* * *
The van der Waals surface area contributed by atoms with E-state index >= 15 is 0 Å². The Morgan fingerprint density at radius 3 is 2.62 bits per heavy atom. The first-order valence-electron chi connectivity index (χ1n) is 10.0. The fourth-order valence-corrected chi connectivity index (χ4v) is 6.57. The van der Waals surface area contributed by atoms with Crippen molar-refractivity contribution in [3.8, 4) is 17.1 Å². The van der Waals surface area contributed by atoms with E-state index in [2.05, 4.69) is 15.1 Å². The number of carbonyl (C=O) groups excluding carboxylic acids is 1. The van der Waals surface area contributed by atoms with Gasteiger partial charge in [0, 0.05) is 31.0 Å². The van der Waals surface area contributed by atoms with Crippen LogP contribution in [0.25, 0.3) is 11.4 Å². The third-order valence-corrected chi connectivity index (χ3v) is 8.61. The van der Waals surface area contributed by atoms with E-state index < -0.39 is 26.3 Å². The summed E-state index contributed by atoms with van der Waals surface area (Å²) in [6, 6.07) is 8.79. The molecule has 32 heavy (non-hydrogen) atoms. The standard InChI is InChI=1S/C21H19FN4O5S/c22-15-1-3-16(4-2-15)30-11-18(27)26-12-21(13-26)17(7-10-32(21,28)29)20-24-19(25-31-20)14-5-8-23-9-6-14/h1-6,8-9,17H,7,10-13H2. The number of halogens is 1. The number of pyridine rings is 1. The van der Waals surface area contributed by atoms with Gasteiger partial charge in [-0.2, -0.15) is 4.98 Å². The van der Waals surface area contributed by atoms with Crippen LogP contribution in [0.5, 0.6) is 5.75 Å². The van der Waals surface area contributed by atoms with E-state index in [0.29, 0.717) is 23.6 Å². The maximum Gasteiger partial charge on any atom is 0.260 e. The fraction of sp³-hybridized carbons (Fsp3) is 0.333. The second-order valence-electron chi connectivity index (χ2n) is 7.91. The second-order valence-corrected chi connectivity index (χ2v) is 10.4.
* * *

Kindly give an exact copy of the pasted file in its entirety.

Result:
The van der Waals surface area contributed by atoms with E-state index >= 15 is 0 Å². The Morgan fingerprint density at radius 3 is 2.62 bits per heavy atom. The first-order valence-electron chi connectivity index (χ1n) is 10.0. The fourth-order valence-corrected chi connectivity index (χ4v) is 6.57. The van der Waals surface area contributed by atoms with Crippen molar-refractivity contribution in [3.8, 4) is 17.1 Å². The van der Waals surface area contributed by atoms with E-state index in [2.05, 4.69) is 15.1 Å². The number of carbonyl (C=O) groups excluding carboxylic acids is 1. The van der Waals surface area contributed by atoms with Gasteiger partial charge in [0, 0.05) is 31.0 Å². The van der Waals surface area contributed by atoms with Crippen LogP contribution in [0.25, 0.3) is 11.4 Å². The third-order valence-corrected chi connectivity index (χ3v) is 8.61. The van der Waals surface area contributed by atoms with E-state index < -0.39 is 26.3 Å². The summed E-state index contributed by atoms with van der Waals surface area (Å²) in [6, 6.07) is 8.79. The molecule has 32 heavy (non-hydrogen) atoms. The standard InChI is InChI=1S/C21H19FN4O5S/c22-15-1-3-16(4-2-15)30-11-18(27)26-12-21(13-26)17(7-10-32(21,28)29)20-24-19(25-31-20)14-5-8-23-9-6-14/h1-6,8-9,17H,7,10-13H2. The number of halogens is 1. The number of pyridine rings is 1. The van der Waals surface area contributed by atoms with Gasteiger partial charge in [-0.2, -0.15) is 4.98 Å². The van der Waals surface area contributed by atoms with Crippen LogP contribution in [0.5, 0.6) is 5.75 Å². The van der Waals surface area contributed by atoms with E-state index in [0.29, 0.717) is 23.6 Å². The maximum Gasteiger partial charge on any atom is 0.260 e. The fraction of sp³-hybridized carbons (Fsp3) is 0.333. The second-order valence-electron chi connectivity index (χ2n) is 7.91. The second-order valence-corrected chi connectivity index (χ2v) is 10.4.